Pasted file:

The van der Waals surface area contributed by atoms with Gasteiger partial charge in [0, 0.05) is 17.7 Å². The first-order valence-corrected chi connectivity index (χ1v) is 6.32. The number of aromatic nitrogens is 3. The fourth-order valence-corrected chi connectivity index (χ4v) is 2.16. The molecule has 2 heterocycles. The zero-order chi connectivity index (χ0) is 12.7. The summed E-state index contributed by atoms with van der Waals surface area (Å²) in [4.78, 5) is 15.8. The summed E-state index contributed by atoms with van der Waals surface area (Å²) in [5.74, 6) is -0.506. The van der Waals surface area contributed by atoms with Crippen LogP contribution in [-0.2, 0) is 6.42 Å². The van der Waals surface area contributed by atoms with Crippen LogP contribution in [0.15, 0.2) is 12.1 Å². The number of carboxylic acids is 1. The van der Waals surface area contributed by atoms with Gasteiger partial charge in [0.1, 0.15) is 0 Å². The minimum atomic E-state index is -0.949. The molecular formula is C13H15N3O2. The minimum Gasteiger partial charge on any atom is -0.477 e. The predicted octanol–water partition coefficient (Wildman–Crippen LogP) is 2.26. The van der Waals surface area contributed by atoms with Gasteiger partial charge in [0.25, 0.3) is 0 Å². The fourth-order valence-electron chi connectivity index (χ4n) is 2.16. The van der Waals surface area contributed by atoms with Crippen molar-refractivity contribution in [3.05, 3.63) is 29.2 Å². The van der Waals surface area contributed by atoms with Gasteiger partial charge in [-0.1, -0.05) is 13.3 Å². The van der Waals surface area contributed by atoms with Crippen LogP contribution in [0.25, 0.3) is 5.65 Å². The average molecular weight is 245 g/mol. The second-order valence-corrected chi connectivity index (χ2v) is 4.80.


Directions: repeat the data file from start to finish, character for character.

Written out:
The van der Waals surface area contributed by atoms with Gasteiger partial charge in [0, 0.05) is 17.7 Å². The first-order valence-corrected chi connectivity index (χ1v) is 6.32. The number of aromatic nitrogens is 3. The fourth-order valence-corrected chi connectivity index (χ4v) is 2.16. The molecule has 2 heterocycles. The zero-order chi connectivity index (χ0) is 12.7. The summed E-state index contributed by atoms with van der Waals surface area (Å²) in [4.78, 5) is 15.8. The summed E-state index contributed by atoms with van der Waals surface area (Å²) in [5.74, 6) is -0.506. The van der Waals surface area contributed by atoms with Crippen LogP contribution in [-0.2, 0) is 6.42 Å². The van der Waals surface area contributed by atoms with Crippen LogP contribution in [0.15, 0.2) is 12.1 Å². The number of carboxylic acids is 1. The van der Waals surface area contributed by atoms with Gasteiger partial charge in [0.1, 0.15) is 0 Å². The minimum atomic E-state index is -0.949. The molecular formula is C13H15N3O2. The minimum Gasteiger partial charge on any atom is -0.477 e. The predicted octanol–water partition coefficient (Wildman–Crippen LogP) is 2.26. The van der Waals surface area contributed by atoms with Gasteiger partial charge in [0.25, 0.3) is 0 Å². The fourth-order valence-electron chi connectivity index (χ4n) is 2.16. The van der Waals surface area contributed by atoms with Crippen molar-refractivity contribution in [3.05, 3.63) is 29.2 Å². The van der Waals surface area contributed by atoms with Gasteiger partial charge in [-0.1, -0.05) is 13.3 Å². The van der Waals surface area contributed by atoms with Crippen LogP contribution in [0.25, 0.3) is 5.65 Å². The average molecular weight is 245 g/mol. The second-order valence-corrected chi connectivity index (χ2v) is 4.80.